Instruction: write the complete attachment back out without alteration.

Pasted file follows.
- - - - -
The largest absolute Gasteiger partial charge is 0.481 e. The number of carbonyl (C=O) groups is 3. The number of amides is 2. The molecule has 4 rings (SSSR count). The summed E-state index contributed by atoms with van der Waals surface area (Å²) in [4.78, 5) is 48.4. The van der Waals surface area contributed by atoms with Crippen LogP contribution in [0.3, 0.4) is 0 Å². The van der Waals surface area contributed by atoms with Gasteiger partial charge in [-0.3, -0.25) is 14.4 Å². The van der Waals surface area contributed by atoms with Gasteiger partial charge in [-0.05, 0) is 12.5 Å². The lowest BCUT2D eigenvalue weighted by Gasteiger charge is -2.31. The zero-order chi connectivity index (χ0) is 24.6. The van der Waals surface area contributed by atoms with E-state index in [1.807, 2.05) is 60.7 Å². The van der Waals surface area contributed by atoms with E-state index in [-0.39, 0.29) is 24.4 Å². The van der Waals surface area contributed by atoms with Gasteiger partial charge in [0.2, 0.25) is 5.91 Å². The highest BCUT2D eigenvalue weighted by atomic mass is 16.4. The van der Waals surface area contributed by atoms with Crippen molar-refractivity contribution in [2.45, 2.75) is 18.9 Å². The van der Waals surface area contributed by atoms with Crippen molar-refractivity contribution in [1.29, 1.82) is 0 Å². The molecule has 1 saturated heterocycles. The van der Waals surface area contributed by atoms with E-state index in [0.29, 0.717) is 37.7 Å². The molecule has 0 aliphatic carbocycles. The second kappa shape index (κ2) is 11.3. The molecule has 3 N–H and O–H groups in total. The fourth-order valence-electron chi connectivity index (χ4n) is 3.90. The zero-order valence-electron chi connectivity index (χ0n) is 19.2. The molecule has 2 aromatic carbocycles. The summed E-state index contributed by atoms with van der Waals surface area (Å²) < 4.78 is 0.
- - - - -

The largest absolute Gasteiger partial charge is 0.481 e. The number of carbonyl (C=O) groups is 3. The number of amides is 2. The molecule has 4 rings (SSSR count). The summed E-state index contributed by atoms with van der Waals surface area (Å²) in [4.78, 5) is 48.4. The van der Waals surface area contributed by atoms with Crippen LogP contribution in [0.3, 0.4) is 0 Å². The van der Waals surface area contributed by atoms with Gasteiger partial charge in [-0.3, -0.25) is 14.4 Å². The van der Waals surface area contributed by atoms with Gasteiger partial charge in [-0.05, 0) is 12.5 Å². The lowest BCUT2D eigenvalue weighted by Gasteiger charge is -2.31. The zero-order chi connectivity index (χ0) is 24.6. The van der Waals surface area contributed by atoms with E-state index in [1.807, 2.05) is 60.7 Å². The van der Waals surface area contributed by atoms with E-state index in [-0.39, 0.29) is 24.4 Å². The van der Waals surface area contributed by atoms with Gasteiger partial charge in [0.2, 0.25) is 5.91 Å². The highest BCUT2D eigenvalue weighted by atomic mass is 16.4. The van der Waals surface area contributed by atoms with Crippen molar-refractivity contribution in [2.45, 2.75) is 18.9 Å². The van der Waals surface area contributed by atoms with Crippen molar-refractivity contribution in [1.29, 1.82) is 0 Å². The molecule has 1 saturated heterocycles. The van der Waals surface area contributed by atoms with E-state index in [0.29, 0.717) is 37.7 Å². The molecule has 0 aliphatic carbocycles. The second kappa shape index (κ2) is 11.3. The molecule has 3 N–H and O–H groups in total. The fourth-order valence-electron chi connectivity index (χ4n) is 3.90. The zero-order valence-electron chi connectivity index (χ0n) is 19.2. The molecule has 2 aromatic carbocycles. The summed E-state index contributed by atoms with van der Waals surface area (Å²) < 4.78 is 0.